A TSI is used to measure an angle twice direct and reverse with a resulting average angle of 69°35'47". The BS mark is a tripod mounted target with a centering error of ±0.005 ft. The FS mark is a handheld prism pole. The bottom half of the pole is not visible because of the terrain so a centering error of ±0.02 ft will be used. The TSI has a 01" display and its centering error is ±0.003 ft. From the instrument manual, the TSI's stated ISO 17123:3 angle uncertainty is ±06". Approximate horizontal distances to site marks are shown in Figure E12.
Figure E12 Example 1 
What is the expected error in the measured angle?
TSI Pointing and Reading error
TSI Centering error
To determine this error we need the distance between the targets. This can be computed from the Law of Cosines using the measured angle and distances to the target:
then
Target Centering error
Combined
The expected error in the angle is ±0°00'19"
Analysis
What's the largest source of error? Target centering, the prism pole in particular, is the largest error contributor.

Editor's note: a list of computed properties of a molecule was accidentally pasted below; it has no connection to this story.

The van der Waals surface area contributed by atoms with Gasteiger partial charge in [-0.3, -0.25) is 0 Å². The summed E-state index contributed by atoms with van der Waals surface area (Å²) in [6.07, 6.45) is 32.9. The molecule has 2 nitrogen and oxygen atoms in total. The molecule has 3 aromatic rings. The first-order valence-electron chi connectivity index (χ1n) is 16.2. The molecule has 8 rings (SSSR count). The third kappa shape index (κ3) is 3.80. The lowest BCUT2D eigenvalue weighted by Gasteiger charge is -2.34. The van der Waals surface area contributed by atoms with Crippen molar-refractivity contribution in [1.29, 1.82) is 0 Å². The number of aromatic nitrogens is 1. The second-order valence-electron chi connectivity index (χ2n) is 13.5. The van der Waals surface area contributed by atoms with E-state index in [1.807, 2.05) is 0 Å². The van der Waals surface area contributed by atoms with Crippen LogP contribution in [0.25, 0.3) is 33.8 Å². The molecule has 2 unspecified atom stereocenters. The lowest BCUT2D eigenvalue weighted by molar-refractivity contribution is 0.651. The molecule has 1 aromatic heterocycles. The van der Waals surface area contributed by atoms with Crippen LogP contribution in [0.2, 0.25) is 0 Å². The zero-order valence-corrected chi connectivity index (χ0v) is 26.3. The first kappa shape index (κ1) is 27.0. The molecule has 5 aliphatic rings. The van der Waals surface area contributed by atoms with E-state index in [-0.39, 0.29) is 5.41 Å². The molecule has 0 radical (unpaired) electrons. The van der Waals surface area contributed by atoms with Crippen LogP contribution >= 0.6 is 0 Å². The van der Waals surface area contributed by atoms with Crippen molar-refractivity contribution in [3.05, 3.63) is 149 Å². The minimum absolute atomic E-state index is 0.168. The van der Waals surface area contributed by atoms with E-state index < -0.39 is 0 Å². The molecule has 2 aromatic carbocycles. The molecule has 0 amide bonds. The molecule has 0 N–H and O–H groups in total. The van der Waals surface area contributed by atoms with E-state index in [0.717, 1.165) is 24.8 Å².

If we replace the pole with a mark similar to that of the BS, the target centering error drops to ±07.23" and expected angular error to ±00°00'10."
b. Example 2
The angle shown in Fig 13 will be measured with a TSI having an ISO 17123:3 angle uncertainty of ±05" and centering error of ±0.003 ft. Both BS and FS marks are tripod mounted, also with a centering error of ±0.003 ft.
Figure E13 Example 2 
How many D/R sets must be turned to achieve an expected angular error no greater than ±09"?
The only error affected by the number of angles turned is TSI Pointing and Reading, Equation E3. After substituting TSI Centering and Target Centering errors in Equation E6, it should be solved for the TSI Pointing and Pointing error. Equation E3 can then be solved for n.
Compute TSI Centering error, E_{tsi}
Compute distance between targets
compute the error
Compute Target Centering error, E_{t}
Set up Equation (E6) and solve for n
Square both sides, sort terms, and replace E_{pr} with Eqn (E3)
solve for n:
6.49 is the minimum value for n to achieve an expected accuracy of ±09"